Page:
This article examines some commonly held assumptions related to the emergency care and stabilization of trauma patients. It provides the practicing clinician with information needed to inform important clinical decisions about spinal immobilization, thromboelastography, direct oral anticoagulants (DOACs), and the Focused Abdominal Sonography in Trauma (FAST) exam.
Older adults present unique challenges for the clinician. Missing a spinal fracture can have devastating consequences for this more fragile population. The authors review the clinical presentation, injury patterns, and unique considerations for imaging and management of spinal fractures in older adults.
Although spinal injuries are uncommon, they should be considered when children have sustained head or neck trauma or multiple severe injuries. Children with severe or multisystem trauma are more likely to suffer a spinal injury. Thus, emergency department providers should have a lower threshold to immobilize and image such patients to prevent morbidity and mortality. This article reviews the most common pediatric spinal fractures and injuries and optimal management practices.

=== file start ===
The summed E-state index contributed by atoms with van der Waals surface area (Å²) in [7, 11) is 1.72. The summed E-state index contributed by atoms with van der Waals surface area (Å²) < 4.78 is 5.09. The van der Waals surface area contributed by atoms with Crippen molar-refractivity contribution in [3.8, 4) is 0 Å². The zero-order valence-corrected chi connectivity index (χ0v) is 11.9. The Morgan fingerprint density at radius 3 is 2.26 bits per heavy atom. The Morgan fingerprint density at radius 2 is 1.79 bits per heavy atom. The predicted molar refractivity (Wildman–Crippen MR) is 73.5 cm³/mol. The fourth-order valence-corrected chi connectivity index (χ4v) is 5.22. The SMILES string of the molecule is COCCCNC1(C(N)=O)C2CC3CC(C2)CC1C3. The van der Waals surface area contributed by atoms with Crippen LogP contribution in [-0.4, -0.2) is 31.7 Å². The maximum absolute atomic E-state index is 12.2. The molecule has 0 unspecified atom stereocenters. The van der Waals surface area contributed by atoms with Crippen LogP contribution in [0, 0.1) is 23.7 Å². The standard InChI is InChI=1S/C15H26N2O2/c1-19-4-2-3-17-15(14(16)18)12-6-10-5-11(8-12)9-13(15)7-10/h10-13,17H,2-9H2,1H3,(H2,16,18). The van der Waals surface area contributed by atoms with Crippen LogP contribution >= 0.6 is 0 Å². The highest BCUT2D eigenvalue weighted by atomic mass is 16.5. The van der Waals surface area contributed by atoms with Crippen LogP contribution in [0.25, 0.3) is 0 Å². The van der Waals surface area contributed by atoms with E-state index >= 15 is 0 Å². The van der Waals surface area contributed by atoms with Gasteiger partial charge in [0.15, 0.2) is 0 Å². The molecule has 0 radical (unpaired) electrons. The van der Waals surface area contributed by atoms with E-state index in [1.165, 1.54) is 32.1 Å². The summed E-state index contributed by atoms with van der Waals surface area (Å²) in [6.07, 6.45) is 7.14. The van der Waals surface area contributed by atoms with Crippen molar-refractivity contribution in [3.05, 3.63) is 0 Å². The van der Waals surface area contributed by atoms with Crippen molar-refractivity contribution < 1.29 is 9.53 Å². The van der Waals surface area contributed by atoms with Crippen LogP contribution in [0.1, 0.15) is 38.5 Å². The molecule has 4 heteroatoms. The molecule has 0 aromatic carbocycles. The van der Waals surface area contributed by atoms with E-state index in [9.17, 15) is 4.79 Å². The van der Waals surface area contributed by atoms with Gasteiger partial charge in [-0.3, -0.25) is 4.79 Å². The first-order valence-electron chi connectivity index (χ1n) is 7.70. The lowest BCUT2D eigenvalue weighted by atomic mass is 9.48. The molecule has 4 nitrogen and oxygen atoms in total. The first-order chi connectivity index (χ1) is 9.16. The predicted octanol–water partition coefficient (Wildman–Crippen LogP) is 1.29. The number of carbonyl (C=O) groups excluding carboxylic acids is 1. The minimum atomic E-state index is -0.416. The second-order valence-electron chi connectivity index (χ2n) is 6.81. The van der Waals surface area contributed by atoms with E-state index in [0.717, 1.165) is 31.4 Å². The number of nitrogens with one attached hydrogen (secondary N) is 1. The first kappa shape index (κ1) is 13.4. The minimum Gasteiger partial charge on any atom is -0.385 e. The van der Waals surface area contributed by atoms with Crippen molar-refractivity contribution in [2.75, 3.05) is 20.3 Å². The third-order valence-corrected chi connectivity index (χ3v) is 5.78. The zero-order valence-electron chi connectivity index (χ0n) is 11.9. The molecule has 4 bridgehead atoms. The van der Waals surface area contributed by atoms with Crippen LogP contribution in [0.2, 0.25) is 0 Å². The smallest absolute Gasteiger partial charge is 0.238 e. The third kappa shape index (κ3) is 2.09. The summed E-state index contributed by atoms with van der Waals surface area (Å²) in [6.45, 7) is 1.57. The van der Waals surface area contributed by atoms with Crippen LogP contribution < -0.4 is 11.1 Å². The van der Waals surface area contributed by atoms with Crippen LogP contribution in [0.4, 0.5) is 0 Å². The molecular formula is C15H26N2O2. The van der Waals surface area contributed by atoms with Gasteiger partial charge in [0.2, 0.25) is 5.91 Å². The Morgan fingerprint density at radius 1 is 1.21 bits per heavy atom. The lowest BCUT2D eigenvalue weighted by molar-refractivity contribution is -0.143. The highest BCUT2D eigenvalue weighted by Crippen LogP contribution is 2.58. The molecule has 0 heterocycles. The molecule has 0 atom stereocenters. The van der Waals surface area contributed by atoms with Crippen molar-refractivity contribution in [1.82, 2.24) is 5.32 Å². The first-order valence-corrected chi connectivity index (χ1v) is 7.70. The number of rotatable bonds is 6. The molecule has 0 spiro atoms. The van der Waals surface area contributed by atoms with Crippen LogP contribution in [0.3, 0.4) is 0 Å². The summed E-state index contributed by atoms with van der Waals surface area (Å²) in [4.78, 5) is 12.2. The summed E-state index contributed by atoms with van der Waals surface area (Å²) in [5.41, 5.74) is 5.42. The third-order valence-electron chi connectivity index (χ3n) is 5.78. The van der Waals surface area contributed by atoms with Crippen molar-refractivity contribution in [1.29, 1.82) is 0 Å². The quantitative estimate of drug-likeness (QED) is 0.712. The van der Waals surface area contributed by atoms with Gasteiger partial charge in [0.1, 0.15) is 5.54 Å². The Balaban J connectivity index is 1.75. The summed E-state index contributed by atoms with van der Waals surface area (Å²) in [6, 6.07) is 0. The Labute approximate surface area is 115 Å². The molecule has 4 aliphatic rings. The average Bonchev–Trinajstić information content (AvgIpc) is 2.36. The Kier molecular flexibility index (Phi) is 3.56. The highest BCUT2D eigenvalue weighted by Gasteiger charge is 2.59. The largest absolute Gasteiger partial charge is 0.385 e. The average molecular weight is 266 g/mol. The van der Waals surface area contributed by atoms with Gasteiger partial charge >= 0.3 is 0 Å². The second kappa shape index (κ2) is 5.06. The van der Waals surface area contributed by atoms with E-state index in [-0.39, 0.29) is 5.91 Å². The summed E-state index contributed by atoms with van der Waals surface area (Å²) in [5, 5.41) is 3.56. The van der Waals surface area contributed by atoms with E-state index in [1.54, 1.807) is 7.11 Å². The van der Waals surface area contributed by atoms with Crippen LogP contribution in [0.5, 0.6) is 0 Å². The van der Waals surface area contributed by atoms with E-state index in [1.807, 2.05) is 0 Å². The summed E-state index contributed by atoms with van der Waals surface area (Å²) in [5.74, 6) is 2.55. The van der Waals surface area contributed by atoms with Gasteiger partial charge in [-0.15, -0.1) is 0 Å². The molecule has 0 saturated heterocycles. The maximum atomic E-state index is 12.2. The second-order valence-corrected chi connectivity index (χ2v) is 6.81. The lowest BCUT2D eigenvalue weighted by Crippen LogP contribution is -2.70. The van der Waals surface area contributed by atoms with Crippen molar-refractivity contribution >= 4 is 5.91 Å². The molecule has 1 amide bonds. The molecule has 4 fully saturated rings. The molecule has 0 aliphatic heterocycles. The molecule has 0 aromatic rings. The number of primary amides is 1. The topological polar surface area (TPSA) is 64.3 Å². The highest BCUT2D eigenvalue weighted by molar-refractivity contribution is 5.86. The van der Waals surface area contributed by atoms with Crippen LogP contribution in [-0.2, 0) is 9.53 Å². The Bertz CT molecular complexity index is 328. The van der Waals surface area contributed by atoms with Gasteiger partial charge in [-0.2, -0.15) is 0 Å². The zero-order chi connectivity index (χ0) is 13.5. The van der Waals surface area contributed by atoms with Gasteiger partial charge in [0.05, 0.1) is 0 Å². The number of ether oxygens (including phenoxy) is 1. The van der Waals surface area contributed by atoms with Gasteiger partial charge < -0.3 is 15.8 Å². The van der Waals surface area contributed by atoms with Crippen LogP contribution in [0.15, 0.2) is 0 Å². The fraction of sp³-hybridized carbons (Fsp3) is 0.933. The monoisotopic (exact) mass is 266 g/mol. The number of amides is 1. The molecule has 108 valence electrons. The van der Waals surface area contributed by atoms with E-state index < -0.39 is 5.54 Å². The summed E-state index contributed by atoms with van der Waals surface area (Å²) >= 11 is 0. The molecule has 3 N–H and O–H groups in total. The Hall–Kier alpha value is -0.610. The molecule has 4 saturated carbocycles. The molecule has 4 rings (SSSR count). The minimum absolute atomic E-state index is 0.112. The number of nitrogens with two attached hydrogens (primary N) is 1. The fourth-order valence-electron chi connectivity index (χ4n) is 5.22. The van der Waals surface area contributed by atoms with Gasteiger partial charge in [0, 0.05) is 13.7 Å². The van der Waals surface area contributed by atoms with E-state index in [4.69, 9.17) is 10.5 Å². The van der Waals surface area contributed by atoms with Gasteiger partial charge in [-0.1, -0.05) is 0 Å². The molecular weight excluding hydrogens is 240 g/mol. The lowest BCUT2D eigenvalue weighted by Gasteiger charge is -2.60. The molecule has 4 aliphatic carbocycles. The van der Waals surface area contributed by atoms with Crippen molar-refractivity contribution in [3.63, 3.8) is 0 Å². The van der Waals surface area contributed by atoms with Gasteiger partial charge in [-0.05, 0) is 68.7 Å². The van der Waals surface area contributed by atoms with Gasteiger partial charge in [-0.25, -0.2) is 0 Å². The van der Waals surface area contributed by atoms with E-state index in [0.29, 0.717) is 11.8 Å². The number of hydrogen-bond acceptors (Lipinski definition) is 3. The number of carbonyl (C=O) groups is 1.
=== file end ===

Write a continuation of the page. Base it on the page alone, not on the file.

Bites, whether dog, cat, or human, are a common reason for emergency department visits.This article reviews the complexities of different types of bites ED providers may encounter and issues regarding closure and antibiotic prophylaxis, in addition to vaccination concerns.
The ongoing search for reliable biomarkers of traumatic brain injury repeatedly has demonstrated the reliability of using plasma phosphor-tau levels to help distinguish injury from normal, and severe injury from mild injury.
A retrospective cohort study found an increased risk of acute kidney injury for patients who received vancomycin in combination with piperacillin-tazobactam compared to those who received vancomycin plus cefepime (hazard ratio = 4.27; 95% confidence interval, 2.73-6.68).